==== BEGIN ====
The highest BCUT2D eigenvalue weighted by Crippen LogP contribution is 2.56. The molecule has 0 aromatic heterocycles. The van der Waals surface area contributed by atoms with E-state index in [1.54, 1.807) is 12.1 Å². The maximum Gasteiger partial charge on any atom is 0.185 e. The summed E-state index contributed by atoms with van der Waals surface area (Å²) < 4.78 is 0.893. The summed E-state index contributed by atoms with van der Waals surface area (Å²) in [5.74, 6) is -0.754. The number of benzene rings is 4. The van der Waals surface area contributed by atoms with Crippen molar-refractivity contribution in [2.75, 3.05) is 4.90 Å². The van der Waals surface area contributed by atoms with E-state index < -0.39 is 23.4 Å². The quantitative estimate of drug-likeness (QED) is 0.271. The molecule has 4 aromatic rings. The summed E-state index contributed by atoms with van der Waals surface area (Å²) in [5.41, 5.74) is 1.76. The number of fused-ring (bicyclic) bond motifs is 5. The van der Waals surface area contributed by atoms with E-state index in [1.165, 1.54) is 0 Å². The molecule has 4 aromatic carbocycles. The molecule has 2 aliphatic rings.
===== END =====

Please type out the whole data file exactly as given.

The highest BCUT2D eigenvalue weighted by Crippen LogP contribution is 2.56. The molecule has 0 aromatic heterocycles. The van der Waals surface area contributed by atoms with E-state index in [1.54, 1.807) is 12.1 Å². The maximum Gasteiger partial charge on any atom is 0.185 e. The summed E-state index contributed by atoms with van der Waals surface area (Å²) < 4.78 is 0.893. The summed E-state index contributed by atoms with van der Waals surface area (Å²) in [5.74, 6) is -0.754. The number of benzene rings is 4. The van der Waals surface area contributed by atoms with Crippen molar-refractivity contribution in [2.75, 3.05) is 4.90 Å². The van der Waals surface area contributed by atoms with E-state index < -0.39 is 23.4 Å². The quantitative estimate of drug-likeness (QED) is 0.271. The molecule has 4 aromatic rings. The summed E-state index contributed by atoms with van der Waals surface area (Å²) in [5.41, 5.74) is 1.76. The number of fused-ring (bicyclic) bond motifs is 5. The van der Waals surface area contributed by atoms with E-state index in [1.165, 1.54) is 0 Å². The molecule has 4 aromatic carbocycles. The molecule has 2 aliphatic rings.